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Miami International Film Festival Hosts Recent Cinema From Spain Fest

This year marks the inaugural Recent Cinema From Spain Festival, and with Spain's Goya Awards (the Spanish version of the Oscars, except without any grating Billy Crystal musical numbers) celebrating its 25th anniversary, the Miami International Film Festival and the Gusman Center for the Performing Arts are about to help you get your independent film awesomeness on, Spanish-style.

Tonight through Sunday, the Gusman Center's Olympia Theater will host red-carpet events, hold question-and-answer sessions with the actors and filmmakers, and screen seven new flicks from Spain. Among them are the Goya Award-winning Black Bread and the Western "sequel" Blackthorn.

Black Bread (Pa Negre):
Things kick off opening night with Agustí

Villaronga's Goya Award winner and Spain's official submission to the

2012 Academy Awards for Best Foreign Language Film. Set in a Catalan

countryside in 1944, the action unfolds when a mysterious hooded

stranger murders a man and his son and then throws their horse-drawn

carriage over a cliff with the horse still attached (our hooded friend

is nothing if not thorough). Ten-year-old Andreu stumbles upon the

bodies in the woods. His father, a supporter of Generalissimo Francisco

Franco, is unjustly fingered as the culprit.

While his father is on the

lam, Andreu is sent to live with relatives, when he befriends Nuria, a

girl who lost her hand in a grenade explosion, and a boy he meets in the

woods who believes he has angel's wings. Andreu finds escape with his

new friends while discovering some dark family secrets along the way.

With tinges of the supernatural intertwined with the tried-and-true

wartime-movie formula of a kid coming of age during armed conflict

(think Pan's Labyrinth meets Empire of the Sun), Black Bread is a

gripping film told with rich acting and textured cinematography.


See it 7:30 p.m. Thursday;in Catalan with English subtitles. Tickets

include a gift bag, a welcome cocktail, and a Q&A session with

producer Isona Passola.

Blackthorn (Sin Destino):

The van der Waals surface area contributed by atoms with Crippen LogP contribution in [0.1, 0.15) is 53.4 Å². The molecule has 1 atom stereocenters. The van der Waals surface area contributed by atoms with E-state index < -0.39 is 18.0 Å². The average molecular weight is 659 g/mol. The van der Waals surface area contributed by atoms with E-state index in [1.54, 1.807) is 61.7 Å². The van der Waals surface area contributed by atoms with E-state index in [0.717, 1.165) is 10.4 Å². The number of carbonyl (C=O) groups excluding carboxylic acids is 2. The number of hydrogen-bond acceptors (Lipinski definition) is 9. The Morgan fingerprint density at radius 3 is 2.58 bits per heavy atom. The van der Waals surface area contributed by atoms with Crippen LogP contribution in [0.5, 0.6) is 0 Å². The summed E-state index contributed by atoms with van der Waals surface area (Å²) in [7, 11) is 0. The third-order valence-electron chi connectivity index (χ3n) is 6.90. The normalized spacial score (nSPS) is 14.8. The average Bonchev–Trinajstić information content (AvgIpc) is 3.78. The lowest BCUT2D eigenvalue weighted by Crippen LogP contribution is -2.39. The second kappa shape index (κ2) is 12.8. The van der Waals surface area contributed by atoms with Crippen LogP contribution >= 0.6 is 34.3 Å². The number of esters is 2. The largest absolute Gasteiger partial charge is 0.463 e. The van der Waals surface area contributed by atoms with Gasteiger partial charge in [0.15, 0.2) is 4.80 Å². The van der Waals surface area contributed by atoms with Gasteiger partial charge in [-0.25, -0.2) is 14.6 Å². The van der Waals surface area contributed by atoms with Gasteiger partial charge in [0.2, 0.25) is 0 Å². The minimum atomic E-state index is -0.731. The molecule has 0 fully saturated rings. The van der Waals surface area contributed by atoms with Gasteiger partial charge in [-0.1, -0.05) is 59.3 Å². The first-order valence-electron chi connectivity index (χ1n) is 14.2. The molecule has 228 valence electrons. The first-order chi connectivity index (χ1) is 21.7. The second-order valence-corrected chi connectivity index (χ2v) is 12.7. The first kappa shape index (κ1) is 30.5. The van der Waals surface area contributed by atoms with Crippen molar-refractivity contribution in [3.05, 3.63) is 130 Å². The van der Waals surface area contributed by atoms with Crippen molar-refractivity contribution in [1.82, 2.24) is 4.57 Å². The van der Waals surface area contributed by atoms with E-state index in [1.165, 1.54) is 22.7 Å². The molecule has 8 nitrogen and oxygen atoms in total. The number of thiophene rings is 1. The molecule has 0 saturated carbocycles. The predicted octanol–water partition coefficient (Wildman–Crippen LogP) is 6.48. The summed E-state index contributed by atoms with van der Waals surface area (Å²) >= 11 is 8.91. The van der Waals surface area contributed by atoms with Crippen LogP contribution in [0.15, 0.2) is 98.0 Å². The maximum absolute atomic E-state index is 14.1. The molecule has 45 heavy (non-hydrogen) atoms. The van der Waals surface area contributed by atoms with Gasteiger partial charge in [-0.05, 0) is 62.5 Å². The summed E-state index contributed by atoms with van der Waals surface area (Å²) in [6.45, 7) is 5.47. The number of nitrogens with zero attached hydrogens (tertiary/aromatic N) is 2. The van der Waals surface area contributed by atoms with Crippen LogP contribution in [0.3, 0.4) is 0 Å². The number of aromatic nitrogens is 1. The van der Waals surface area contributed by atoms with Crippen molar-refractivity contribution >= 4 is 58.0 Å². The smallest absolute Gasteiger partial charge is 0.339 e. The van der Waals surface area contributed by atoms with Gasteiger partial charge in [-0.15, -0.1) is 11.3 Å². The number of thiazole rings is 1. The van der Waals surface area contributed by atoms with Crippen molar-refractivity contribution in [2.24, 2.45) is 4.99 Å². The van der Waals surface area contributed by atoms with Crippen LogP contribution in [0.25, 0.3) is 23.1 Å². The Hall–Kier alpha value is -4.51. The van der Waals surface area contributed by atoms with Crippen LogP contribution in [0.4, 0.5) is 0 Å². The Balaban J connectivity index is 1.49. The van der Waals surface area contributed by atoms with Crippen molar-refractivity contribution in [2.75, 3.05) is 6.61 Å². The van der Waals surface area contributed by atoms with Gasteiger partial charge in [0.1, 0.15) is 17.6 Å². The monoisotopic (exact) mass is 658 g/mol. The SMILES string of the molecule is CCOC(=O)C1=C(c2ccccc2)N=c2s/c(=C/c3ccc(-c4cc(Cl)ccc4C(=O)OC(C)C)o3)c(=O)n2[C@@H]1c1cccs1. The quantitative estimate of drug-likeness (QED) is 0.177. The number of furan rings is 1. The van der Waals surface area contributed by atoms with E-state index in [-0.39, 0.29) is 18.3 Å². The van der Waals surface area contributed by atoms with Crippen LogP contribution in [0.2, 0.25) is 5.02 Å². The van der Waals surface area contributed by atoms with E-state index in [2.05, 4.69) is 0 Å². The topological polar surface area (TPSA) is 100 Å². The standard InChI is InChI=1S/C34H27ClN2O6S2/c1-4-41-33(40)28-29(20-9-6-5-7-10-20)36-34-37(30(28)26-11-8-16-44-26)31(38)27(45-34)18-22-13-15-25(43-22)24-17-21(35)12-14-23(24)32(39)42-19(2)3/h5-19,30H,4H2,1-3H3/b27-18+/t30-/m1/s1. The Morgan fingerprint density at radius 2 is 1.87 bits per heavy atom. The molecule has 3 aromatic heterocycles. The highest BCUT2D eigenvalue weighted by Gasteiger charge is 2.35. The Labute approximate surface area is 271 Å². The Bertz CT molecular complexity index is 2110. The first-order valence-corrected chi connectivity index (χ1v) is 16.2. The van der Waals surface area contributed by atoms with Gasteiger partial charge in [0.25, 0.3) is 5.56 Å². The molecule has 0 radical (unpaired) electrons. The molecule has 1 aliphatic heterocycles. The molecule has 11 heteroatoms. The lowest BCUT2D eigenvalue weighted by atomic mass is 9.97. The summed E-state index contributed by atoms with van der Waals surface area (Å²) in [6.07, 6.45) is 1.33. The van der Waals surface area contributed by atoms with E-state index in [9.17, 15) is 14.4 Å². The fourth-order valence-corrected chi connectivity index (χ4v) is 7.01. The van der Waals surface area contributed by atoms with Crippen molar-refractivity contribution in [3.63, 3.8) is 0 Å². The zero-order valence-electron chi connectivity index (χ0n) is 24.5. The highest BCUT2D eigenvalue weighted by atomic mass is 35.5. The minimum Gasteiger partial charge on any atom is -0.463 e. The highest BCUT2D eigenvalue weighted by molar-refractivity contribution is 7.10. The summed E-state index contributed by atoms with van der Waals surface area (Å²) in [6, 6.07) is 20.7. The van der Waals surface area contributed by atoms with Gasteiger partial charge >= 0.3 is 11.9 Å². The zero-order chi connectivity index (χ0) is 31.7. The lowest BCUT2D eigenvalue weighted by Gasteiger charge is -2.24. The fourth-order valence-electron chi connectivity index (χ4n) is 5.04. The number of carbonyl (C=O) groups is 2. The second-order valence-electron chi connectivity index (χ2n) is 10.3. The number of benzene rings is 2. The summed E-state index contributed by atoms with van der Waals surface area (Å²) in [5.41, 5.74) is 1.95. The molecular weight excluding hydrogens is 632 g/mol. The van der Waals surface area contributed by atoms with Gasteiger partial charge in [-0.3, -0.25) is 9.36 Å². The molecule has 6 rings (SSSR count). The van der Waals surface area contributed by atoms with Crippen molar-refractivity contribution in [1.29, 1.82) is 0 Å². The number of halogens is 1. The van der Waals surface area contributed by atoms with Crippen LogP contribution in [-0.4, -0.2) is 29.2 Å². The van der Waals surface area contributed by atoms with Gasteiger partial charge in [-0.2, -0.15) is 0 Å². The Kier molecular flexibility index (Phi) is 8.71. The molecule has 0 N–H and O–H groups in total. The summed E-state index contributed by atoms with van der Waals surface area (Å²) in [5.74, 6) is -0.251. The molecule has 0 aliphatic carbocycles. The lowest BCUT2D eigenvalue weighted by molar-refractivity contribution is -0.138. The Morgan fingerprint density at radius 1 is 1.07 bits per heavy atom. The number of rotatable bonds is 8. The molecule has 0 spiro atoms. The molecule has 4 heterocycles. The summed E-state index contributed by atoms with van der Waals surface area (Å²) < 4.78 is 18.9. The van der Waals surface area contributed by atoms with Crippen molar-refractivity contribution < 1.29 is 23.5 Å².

If you've ever found yourself saying, "Hmm, I

wonder if Butch survived that," after the iconic climax of the 1969 Paul

Newman/Robert Redford Western classic Butch Cassidy and the Sundance

Kid, this is the film for you. Director Mateo Gil's highly anticipated

Blackthorn supposes that Butch survived the Bolivian army ambush, has

grown old living in exile, and is looking to return home after all these

years. Sam Shepard puts on an understated and beguiling performance

stepping into some insanely huge boots as Newman's aged Butch Cassidy.

Traversing through the Bolivian wilderness on his way back home, Butch

(who now goes by the name James Blackthorn) is inadvertently thrust into

one last go-round when he encounters a young Sundance Kid-like robber

named Eduardo, who happens to be on the run from a posse. Those posses --

always getting in the way of Butch's plans! All the while, a man who

chased Butch into Bolivia 20 years ago has discovered that the old

gunslinger is still alive.

See it 6:45 p.m. Saturday; English and Spanish. Tickets include a Q&A with the director.

The festival will also feature the following films:

  • Cousinhood (Primos) is a story about one man's harrowing journey to

    rekindle the relationship with the woman who left him at the altar, only

    to discover a little surprise that complicates matters. 9:45 p.m.

    Friday, October 21; Spanish with English subtitles.

  • Pedro Armendáriz's heartbreaking Don't Be Afraid (No Tengas Miedo)

    examines the long-term psychological effects on abused children. 6:45

    Friday, October 21; Spanish with English subtitles.

  • In Pau Freixas's Stand by Me-like Forever Young (Héroes), a man

    reminisces about his childhood in the '80s. 4 p.m. Saturday, October 22.

  • Three Meters Above the Sky (Tres Metros Sobre el Cielo) is a charming

    Romeo and Juliet-inspired romantic comedy about an upper-middle-class

    girl who falls for a rebellious, motorcycle-riding boy. 9:45 p.m.

    Saturday, October 22; Spanish with English subtitles.

  • The festival will close with the revenge thriller Five Square Meters

    (Cinco Metros Cuadrados). 7:30 p.m. Sunday, October 23; Spanish with

    English subtitles.


Brought to you by the Miami International Film Festival.

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Olympia Theater at Gusman Center

174 E. Flagler St.
Miami, FL 33131

305-372-0925

www.olympiatheater.org


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